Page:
Iso Rabins of forageSF is guest blogging for us every once in a while. Read his last post on his underground restaurant. Follow him on Twitter @forageSF.
LA is a different kind of place. That’s not just my San Francisco love/elitism talking (both of which I have in spades), but a true fact. I recently went down to LA to guest chef at a kind of hipster bakery/restaurant called BreadBar. Once a month, they bring in a guest chef who creates a menu of eight small dishes for eight dollars each: six savory, two sweet. He or she plans and prepares the food, along with a posse of his own cooks (a fact I was a bit confused on, but more on that later), then gets a cut of the night's take. It’s actually a lot like my local Mission Street Food, but fancier—mostly a PR stunt for LA chefs who own restaurants in other parts of town, or Food Network celebs looking for something new. Past chefs have included (this is from their website) The Next Food Network Star Debbie Lee and Top Chef's Michael Rottaggio and Marcel Vigneron.
Now let me back up a bit and level with you. I did not belong here. I was asked to do it because of my underground restaurant, The Wild Kitchen. But running underground dinners (even though they're eight course affairs serving 60 people), and running a professional kitchen is very different.
I found out when I got there that I was supposed to have brought my own cooks with me. Miscommunication. I had only brought my friend Boris Portnoy, a pastry chef who I met a couple months ago after he approached me about helping at one of my dinners. Unlike me, Boris knows all about professional kitchens, and is my go-to when I have questions about things I should have already known. He also makes a mean dessert, so I figured that even if the food turned out sub par, maybe the desserts would make up for it.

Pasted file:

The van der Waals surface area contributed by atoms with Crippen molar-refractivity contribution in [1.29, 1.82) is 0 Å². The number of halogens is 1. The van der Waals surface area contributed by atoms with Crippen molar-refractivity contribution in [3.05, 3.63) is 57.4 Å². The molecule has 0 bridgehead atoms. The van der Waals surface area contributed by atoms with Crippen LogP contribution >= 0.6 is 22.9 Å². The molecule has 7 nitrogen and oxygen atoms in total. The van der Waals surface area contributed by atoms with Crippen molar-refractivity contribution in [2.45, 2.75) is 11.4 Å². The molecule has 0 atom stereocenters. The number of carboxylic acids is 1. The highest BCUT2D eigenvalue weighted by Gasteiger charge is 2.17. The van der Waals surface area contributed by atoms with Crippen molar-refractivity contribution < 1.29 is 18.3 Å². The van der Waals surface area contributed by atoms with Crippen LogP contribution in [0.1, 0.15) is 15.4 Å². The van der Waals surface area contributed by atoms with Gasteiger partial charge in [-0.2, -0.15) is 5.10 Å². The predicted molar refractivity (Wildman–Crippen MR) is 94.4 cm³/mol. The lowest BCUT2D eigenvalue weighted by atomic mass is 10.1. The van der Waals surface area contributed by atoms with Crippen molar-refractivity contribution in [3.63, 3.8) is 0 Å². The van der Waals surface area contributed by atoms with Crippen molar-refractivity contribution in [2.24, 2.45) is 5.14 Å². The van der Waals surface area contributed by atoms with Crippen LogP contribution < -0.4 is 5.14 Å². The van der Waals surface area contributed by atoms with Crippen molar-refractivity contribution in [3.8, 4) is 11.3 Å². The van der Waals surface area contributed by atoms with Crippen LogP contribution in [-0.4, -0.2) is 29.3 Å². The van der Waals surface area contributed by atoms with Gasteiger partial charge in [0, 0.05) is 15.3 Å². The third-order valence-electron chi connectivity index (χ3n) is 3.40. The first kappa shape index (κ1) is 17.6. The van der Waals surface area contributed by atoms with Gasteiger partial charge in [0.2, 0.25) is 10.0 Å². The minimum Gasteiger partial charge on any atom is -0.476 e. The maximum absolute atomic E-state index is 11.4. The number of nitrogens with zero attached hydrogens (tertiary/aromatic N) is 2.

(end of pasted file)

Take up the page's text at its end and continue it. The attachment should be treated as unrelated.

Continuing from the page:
I spent the two days before the dinner feverishly foraging and prepping. Picking miners lettuce, slow-roasting boar, collecting kumquats, pickling beets. (I foraged as much as I could in LA; all the greens were picked in Griffith Park, and the citrus was from backyard trees in Silverlake.) When I arrived to find I needed cooks I didn't have, a couple of the cooks from BreadBar were hired to pinch hit for me. They weren't entirely happy about it. I'm lucky the food came out at all.
Turns out guest chefs don’t even do much of the cooking during the night of the meal. My job was to be stationed at front, makes the salads, and also walking around talking to customers. Talking to people about my food comes pretty easy, so that was a breeze. The people who showed up to eat were generally pretty great. I got my picture taken with smiling women, signed some menus. There was of course the obligatory blowhard, who cornered me for 20 minutes with a monologue of all the amazing chefs he knew around the city, but I suppose that's par for the course. Basically I felt like a celebrity, which is what LA is good at.
I learned a lot about how a kitchen works. That miso makes fish skin stick. That driving all the way from the East side to the West side via Santa Monica Blvd. is not the right way to go (no matter what Google Maps tells you). It was great working with a real chef (Noriyuki Sugie). Most chefs yell when things go wrong, but he seems to keep this amazing calmness, taking in the situation and trying to move beyond it, rather than losing control. I'm one notch closer to deserving being called "chef" (a small notch mind you, it still makes me feel uneasy, like I haven't come close to earning the title). I got some good reviews (and some not so glowing, but balanced) in a different city where no one knows my name. I was hoping to gain experience, to jump into a gig that I was completely unqualified for, and hope to swim. I may not have won the gold, but I certainly didn't drown.
Images by Lizabeth Steinhart.